But my mother and father then lived in Paris. They were active in the ‘Union des Juifs,’ a Jewish resistance organization closely linked to socialist parties and other anti-Nazi groups. When the Nazis started rounding up 
Jews in France, the Union des Juifs hid thousands of Jewish children among anti-Nazis across the country. My parents were killed. But a brave peasant family in Auvergne, at great risk, took me in and hid me. And that is why I am here today.

The Nazis were routed, and the resistance dealt blows to racism that are felt in France even to this day.

There is a lesson here for us today. Hitler seemed all-powerful at the time. But he could not crush the resistance, a broad people’s alliance embracing many religions and many political viewpoints.

We need that kind of alliance in resisting oppression today – including the oppression of the Palestinians.
Jewish Values Are Not Those of Israel’s Apartheid

The United Nations has defined apartheid as “inhuman acts committed for the purpose of establishing and maintaining domination by one racial group of persons over any other racial group of persons and systematically oppressing them.”

The apartheid concept was found in North America when indigenous peoples were confined to reservations in remote corners of the lands stolen from them. The South African Dutch settlers and Israeli government further developed the concept.

Eliminating Israeli apartheid involves three simple measures:

The right of exiled Palestinians to return to their country.

An end to Israeli occupation of Palestinian land.

The right of Palestinians within Israel to full equality.

On July 9, 2005, 170 Palestinian civil society organizations called for boycott, divestment and sanctions (BDS) against the institutions of Israeli apartheid. The BDS movement helped to end the crime of South African apartheid. Since 2005, the BDS movement against Israeli apartheid movement has won wide support around the world.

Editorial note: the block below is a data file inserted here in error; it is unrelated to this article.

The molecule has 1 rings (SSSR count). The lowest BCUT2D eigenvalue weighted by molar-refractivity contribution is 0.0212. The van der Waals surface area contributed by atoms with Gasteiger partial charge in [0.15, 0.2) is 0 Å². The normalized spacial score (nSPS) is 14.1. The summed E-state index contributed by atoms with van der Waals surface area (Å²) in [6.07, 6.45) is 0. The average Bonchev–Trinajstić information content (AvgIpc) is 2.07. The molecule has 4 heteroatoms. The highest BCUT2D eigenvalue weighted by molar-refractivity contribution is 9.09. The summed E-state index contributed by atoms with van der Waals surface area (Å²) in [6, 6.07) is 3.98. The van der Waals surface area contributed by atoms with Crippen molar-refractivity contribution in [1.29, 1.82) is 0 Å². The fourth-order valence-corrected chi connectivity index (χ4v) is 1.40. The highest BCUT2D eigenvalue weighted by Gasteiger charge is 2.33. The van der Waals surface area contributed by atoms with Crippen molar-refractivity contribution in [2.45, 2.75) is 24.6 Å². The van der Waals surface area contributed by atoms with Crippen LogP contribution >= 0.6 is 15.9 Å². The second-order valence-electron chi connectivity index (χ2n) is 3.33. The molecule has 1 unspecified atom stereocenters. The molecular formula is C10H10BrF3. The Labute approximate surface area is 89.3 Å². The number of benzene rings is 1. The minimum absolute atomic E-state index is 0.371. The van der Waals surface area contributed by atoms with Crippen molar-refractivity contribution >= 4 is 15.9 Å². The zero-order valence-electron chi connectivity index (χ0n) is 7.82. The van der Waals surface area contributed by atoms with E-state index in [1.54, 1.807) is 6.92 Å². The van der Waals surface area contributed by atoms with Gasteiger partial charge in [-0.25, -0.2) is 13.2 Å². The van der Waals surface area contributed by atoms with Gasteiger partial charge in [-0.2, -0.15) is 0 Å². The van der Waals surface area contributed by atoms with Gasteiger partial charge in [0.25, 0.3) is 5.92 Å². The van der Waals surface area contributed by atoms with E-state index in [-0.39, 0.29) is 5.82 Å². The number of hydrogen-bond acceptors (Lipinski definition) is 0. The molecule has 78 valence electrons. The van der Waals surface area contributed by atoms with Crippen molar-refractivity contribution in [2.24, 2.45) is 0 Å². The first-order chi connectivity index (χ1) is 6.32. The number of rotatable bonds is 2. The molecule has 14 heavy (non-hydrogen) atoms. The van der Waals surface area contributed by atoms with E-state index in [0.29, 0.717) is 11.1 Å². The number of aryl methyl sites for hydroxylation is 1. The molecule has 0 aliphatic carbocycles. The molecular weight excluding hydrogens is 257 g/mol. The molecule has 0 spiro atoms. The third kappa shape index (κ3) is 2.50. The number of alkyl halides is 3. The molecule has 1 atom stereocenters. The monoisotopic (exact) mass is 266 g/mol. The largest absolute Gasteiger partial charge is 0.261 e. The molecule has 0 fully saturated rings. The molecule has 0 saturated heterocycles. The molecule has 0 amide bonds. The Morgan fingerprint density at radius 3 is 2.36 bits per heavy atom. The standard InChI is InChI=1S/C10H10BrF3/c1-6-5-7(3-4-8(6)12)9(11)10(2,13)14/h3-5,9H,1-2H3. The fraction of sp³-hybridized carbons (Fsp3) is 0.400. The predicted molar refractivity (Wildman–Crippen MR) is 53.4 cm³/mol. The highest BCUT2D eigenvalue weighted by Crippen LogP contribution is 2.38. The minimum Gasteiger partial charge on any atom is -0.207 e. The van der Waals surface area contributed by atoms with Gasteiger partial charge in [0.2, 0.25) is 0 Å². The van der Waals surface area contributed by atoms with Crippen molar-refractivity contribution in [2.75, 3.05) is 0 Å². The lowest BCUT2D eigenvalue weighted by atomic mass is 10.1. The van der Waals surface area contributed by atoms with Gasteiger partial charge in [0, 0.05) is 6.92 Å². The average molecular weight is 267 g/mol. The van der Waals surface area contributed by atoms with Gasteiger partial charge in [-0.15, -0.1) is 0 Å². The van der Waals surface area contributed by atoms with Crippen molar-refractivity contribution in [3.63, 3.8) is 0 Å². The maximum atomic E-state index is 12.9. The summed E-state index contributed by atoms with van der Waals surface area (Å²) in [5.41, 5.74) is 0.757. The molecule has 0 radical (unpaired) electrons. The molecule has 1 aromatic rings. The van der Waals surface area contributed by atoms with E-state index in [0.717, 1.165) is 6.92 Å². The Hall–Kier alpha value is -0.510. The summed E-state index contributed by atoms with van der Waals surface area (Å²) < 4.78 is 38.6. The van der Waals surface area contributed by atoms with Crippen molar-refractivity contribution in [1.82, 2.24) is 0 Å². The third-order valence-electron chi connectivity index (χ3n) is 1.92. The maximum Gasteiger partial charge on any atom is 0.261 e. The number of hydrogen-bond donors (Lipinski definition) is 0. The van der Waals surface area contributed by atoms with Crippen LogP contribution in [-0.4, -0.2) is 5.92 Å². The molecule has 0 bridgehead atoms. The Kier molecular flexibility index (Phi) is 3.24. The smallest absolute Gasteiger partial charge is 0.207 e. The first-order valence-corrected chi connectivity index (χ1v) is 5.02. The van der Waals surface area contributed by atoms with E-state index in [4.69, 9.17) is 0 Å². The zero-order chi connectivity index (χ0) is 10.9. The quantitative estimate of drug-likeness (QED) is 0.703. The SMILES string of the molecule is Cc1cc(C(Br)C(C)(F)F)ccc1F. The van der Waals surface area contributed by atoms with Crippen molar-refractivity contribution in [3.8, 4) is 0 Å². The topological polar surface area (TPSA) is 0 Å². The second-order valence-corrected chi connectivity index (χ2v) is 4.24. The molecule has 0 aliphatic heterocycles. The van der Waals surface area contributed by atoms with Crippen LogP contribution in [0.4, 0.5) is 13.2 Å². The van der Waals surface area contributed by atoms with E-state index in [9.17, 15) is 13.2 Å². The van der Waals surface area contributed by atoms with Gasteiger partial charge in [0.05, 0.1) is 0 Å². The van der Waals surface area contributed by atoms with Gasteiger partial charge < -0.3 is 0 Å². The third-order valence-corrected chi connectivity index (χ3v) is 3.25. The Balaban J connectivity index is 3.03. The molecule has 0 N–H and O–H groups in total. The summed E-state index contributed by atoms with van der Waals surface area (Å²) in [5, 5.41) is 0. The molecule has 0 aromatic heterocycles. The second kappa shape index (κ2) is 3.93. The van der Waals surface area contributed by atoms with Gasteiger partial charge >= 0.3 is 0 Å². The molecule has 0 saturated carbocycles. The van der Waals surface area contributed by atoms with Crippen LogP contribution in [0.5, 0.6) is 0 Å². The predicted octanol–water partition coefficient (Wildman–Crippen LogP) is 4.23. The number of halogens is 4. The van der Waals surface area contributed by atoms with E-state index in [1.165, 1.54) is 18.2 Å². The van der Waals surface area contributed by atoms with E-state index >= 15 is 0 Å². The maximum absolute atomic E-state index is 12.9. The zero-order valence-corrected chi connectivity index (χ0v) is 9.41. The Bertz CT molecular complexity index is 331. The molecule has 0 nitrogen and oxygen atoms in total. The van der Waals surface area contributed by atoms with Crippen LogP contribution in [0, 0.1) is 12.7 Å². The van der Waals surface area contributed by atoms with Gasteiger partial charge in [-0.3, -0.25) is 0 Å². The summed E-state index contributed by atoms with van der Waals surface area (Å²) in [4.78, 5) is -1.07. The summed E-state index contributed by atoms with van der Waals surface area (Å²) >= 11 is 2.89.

Nelson Mandela, the great leader of BDS against South African Apartheid, said, that justice for the Palestinians is “the greatest moral issue of the age.”

Support from Jewish Community
I recently discovered that my name is included in a website list of “7,000 self-hating Jews.” Why are Jewish supporters of Palestine labeled as “self-hating”? Because those who make this charge have redefined Judaism in terms of the present policies and character of the Israeli state. They see Judaism as nothing more than a rationale for oppressing Palestinians. What an insult to Jewish religion and culture!

As for the 7,000 self-haters, they need to add a couple of zeros to that total. In my experience, support of Palestine is stronger in the Jewish population than in society as a whole. And Jewish people work alongside their Palestinian brothers and sisters as a strong component of the Palestine solidarity movement.

Holocaust Awareness Week is an appropriate time to review our proud history as Jewish universalists, welcoming and encompassing humanity. We, as Jewish supporters of the Palestinians, stand on the finest traditions of Judaism, its great contributions to human religion, philosophy, science, and solidarity through the ages. The rights we expect for the Jewish people, we demand for all humanity – above all, for the Palestinians that the Israeli government oppresses in our name.

The above article was written by Suzanne Weiss; entitled: “Weiss: Holocaust Survivor – Why I Support Palestinian Rights“.The article can be found on AustraliansForPalestine.